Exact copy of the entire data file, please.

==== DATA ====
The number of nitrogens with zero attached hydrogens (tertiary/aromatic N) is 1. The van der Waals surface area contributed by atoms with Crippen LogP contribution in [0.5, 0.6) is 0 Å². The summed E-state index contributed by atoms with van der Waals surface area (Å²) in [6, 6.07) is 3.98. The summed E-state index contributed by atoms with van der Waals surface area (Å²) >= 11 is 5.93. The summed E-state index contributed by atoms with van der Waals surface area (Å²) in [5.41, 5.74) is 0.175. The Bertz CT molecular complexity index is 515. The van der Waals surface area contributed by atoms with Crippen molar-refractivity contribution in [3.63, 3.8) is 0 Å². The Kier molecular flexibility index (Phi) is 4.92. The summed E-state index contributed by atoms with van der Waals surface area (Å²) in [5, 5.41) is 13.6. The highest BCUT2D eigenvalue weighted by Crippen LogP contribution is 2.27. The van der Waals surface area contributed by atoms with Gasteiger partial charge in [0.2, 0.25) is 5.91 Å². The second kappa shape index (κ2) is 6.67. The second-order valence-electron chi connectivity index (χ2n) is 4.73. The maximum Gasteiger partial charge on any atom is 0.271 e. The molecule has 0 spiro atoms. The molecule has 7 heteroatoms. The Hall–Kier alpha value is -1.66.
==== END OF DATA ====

The number of nitrogens with zero attached hydrogens (tertiary/aromatic N) is 1. The van der Waals surface area contributed by atoms with Crippen LogP contribution in [0.5, 0.6) is 0 Å². The summed E-state index contributed by atoms with van der Waals surface area (Å²) in [6, 6.07) is 3.98. The summed E-state index contributed by atoms with van der Waals surface area (Å²) >= 11 is 5.93. The summed E-state index contributed by atoms with van der Waals surface area (Å²) in [5.41, 5.74) is 0.175. The Bertz CT molecular complexity index is 515. The van der Waals surface area contributed by atoms with Crippen molar-refractivity contribution in [3.63, 3.8) is 0 Å². The Kier molecular flexibility index (Phi) is 4.92. The summed E-state index contributed by atoms with van der Waals surface area (Å²) in [5, 5.41) is 13.6. The highest BCUT2D eigenvalue weighted by Crippen LogP contribution is 2.27. The van der Waals surface area contributed by atoms with Gasteiger partial charge in [0.2, 0.25) is 5.91 Å². The second kappa shape index (κ2) is 6.67. The second-order valence-electron chi connectivity index (χ2n) is 4.73. The maximum Gasteiger partial charge on any atom is 0.271 e. The molecule has 0 spiro atoms. The molecule has 7 heteroatoms. The Hall–Kier alpha value is -1.66.